The hand-painted silhouettes often have details drawn into them, like a line drawing, with a white or gold-leafed feather pen. Some even had fabric pasted, and bits of human hair!

The mystery of the question, is why has it always been difficult to find real silhouette artists? I majored in Fine Arts at University of Texas, and was a practicing silhouette artist, since I was a teen. I tried to teach the art to other

great art majors, and found that the art of hand-cutting a real, authentic silhouette without a shadow or light or pencil drawing first, is not teachable. There is a fabulous book, Silhouettes Rediscovering The Lost Art, that attempts in step-by-step form to teach this art. However, when you read Kathryn Flocken’s bio, you see she has a degree in fine arts, and is a portrait artist. I interviewed her, and she said with the 10,000 books she has sold, she has only heard of a few people who picked up the art with great talent and skill. Those few were wonderful portrait artists, and were from lines of incredible artists. I still recommend this book, to all who want to view inside the mind of a real accomplished silhouette artist.

Then, I have seen that many silhouette artists claim they are from generations of silhouette artists. That means that everyone in their family must be art-gifted. Sort-of the apple does not fall far from the tree theory. The real question is why does the art of silhouette cutting by hand still fascinate the artist who can do this, and those that watch the artist do this. The other silhouette artists I have met in the over 35 years of cutting silhouettes are just “in love” with doing silhouettes. The scissors is their window into the world. Many travel from city to city, and live in nature, some do other arts, such as music, culinary skills, or carpentry. I love doing silhouettes at weddings, I feel it blesses the bride and groom and all their guests.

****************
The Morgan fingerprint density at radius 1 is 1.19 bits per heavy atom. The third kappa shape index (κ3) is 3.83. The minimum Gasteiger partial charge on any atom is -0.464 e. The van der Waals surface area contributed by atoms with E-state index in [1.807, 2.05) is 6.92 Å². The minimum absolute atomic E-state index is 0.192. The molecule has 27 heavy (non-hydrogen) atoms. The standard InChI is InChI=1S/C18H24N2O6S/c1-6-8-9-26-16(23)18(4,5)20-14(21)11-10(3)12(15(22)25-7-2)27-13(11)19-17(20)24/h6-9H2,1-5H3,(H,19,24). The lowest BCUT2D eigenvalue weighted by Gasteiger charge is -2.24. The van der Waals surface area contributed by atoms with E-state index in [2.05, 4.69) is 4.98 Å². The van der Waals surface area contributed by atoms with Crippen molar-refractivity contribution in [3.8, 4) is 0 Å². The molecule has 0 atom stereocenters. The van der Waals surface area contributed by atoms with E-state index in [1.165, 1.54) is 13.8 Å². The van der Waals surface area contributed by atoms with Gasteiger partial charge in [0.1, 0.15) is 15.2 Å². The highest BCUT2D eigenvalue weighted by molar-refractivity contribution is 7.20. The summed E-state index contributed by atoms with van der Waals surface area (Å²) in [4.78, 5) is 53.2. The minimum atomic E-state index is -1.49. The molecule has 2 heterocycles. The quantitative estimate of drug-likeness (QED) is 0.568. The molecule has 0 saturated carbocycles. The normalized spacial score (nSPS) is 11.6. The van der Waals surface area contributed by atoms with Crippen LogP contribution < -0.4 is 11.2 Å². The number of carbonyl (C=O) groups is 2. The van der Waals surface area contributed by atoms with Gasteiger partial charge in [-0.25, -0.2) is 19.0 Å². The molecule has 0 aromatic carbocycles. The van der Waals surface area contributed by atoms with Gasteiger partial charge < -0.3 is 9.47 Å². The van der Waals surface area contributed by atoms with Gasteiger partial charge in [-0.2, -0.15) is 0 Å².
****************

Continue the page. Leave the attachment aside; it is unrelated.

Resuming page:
True silhouette artists use only scissors, and thin, black paper. They look and cut. If they are not talented, all get a generic face, the best silhouette artists capture your face, your style, and add their style. I have enclosed some of my silhouettes on this blog, and you can look at my website; or my friend’s website; and see what details a fine silhouette artist can achieve. When you purchase a silhouette, make sure it was not a photocopy, computer scanned, or clumsy wall-traced cousin to this art. View the artist’s details—are their cut-outs inside the work, do they vary the bust-line, do they understand the difference in hair-styles, do they make serious people look serious, and wild individuals look free? The best silhouette artists capture face, profile, spirit, dress, style, and leave you feeling good about yourself. They give you your shadow. You are Peter Pan, and you do not have to “grow-up”. You have your shadow, forever as a heirloom. A fabulous silhouette will last forever, and be a timeless treasure.

1 comment:

  1. Merci Cindi Rose, a real flower you are! I never realized there was so much depth to silhouettes, but after reading this blog by sihouette artist Cindi Rose, I am amazed, and can see in your examples,these are far superior than the ones I see in stores, on books and stationery.
    Josie LaFayette